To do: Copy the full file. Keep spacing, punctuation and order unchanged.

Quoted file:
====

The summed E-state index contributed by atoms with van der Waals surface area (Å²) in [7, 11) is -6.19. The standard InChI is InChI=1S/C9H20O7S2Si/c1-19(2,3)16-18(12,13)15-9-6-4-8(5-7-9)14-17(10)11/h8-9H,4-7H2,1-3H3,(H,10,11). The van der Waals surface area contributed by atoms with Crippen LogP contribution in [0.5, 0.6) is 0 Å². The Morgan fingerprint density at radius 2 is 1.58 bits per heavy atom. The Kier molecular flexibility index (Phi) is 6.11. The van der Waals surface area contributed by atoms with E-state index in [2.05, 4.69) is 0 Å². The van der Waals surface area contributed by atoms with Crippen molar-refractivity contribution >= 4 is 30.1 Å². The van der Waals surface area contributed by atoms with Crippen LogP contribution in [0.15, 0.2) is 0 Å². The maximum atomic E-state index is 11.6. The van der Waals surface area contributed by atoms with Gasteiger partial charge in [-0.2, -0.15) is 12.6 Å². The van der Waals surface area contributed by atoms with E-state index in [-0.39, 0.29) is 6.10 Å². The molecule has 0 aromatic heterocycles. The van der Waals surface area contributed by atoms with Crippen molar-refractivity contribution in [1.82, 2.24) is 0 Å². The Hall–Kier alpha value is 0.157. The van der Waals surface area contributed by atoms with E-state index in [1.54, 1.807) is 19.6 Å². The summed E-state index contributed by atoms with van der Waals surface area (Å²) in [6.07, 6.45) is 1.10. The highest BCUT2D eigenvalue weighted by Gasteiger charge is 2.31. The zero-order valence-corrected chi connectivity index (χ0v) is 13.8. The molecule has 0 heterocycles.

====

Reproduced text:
The summed E-state index contributed by atoms with van der Waals surface area (Å²) in [7, 11) is -6.19. The standard InChI is InChI=1S/C9H20O7S2Si/c1-19(2,3)16-18(12,13)15-9-6-4-8(5-7-9)14-17(10)11/h8-9H,4-7H2,1-3H3,(H,10,11). The van der Waals surface area contributed by atoms with Crippen LogP contribution in [0.5, 0.6) is 0 Å². The Morgan fingerprint density at radius 2 is 1.58 bits per heavy atom. The Kier molecular flexibility index (Phi) is 6.11. The van der Waals surface area contributed by atoms with E-state index in [2.05, 4.69) is 0 Å². The van der Waals surface area contributed by atoms with Crippen molar-refractivity contribution >= 4 is 30.1 Å². The van der Waals surface area contributed by atoms with Crippen LogP contribution in [0.15, 0.2) is 0 Å². The maximum atomic E-state index is 11.6. The van der Waals surface area contributed by atoms with Gasteiger partial charge in [-0.2, -0.15) is 12.6 Å². The van der Waals surface area contributed by atoms with E-state index in [-0.39, 0.29) is 6.10 Å². The molecule has 0 aromatic heterocycles. The van der Waals surface area contributed by atoms with Crippen molar-refractivity contribution in [1.82, 2.24) is 0 Å². The Hall–Kier alpha value is 0.157. The van der Waals surface area contributed by atoms with E-state index in [1.54, 1.807) is 19.6 Å². The summed E-state index contributed by atoms with van der Waals surface area (Å²) in [6.07, 6.45) is 1.10. The highest BCUT2D eigenvalue weighted by Gasteiger charge is 2.31. The zero-order valence-corrected chi connectivity index (χ0v) is 13.8. The molecule has 0 heterocycles.